Washington (CNN) -- The FBI is warning local law enforcement agencies that various controversies involving the U.S. Muslim community could lead to hate crimes against Muslims and encourage extremist rhetoric or actions against the United States.
In an advisory Tuesday, the FBI warns law enforcement groups to be on the watch for violence that may be sparked by such controversies -- including the planned burning of Qurans by a Gainesville, Florida, church on the anniversary of the 9/11 terror attacks; and the proposed building of Islamic centers or mosques in California and Tennessee, as well as a similar project near ground zero in New York.
However, the intelligence bulletin -- a copy of which was obtained by CNN -- says the FBI "currently has no specific credible information that international terrorist organizations are planning action against the United States because of these events."
The FBI would not comment on the advisories, which are intended only for law enforcement use.
A federal law enforcement official, who was not authorized to speak publicly on the matter, confirmed to CNN that there is no credible information that any groups or individuals are planning attacks in reaction to the controversies.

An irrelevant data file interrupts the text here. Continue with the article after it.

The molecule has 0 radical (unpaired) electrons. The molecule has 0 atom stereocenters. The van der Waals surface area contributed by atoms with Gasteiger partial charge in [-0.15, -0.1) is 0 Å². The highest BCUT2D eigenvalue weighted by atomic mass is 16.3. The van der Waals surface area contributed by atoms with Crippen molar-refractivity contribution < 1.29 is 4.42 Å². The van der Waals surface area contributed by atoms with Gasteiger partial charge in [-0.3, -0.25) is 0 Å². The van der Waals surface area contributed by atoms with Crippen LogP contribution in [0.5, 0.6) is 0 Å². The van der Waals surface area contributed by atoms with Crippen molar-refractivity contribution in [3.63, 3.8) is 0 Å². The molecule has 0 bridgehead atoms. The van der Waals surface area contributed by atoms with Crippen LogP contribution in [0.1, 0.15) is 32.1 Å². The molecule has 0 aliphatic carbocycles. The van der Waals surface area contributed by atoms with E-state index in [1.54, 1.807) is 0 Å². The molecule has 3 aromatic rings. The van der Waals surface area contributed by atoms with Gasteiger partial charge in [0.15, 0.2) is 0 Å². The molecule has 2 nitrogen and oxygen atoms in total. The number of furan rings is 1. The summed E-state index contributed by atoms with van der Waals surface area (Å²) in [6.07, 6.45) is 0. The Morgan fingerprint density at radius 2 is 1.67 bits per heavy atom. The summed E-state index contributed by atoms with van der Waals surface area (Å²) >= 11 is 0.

The FBI bulletin says the fallout from the church's plan to burn the Muslim holy book and the proposed building of Islamic centers and mosques "could include hindering outreach and engagement efforts with Muslim communities across the country, generating hate crimes against Muslims, or even be used as propaganda tools by extremists."
Religious leaders and terrorism experts worry the debate over these controversies and the attention given to them by the news media "can serve to isolate American Muslim youths and possibly drive them toward extremism," said the advisory, which was titled "Multiple Controversies Regarding Muslim Communities Raise the Potential for Violent Reactions."
As examples, it cited violence in recent years in Europe that was spurred by cartoon depictions of the Prophet Mohammed and other events.
The federal law enforcement official said that based on such events in the past, law enforcement must be vigilant and must not "rule out the possibility" that something might happen. There is some rhetoric on a few websites, the official said, but there's no way law enforcement agencies can determine if any person or group will take action.
Richard Westcott with the FBI in Jacksonville, Florida, confirmed to CNN that agents visited the pastor of the Dove World Outreach Center in Gainesville, Terry Jones, Thursday morning, as well as a few weeks ago. Westcott would not comment further on the meetings.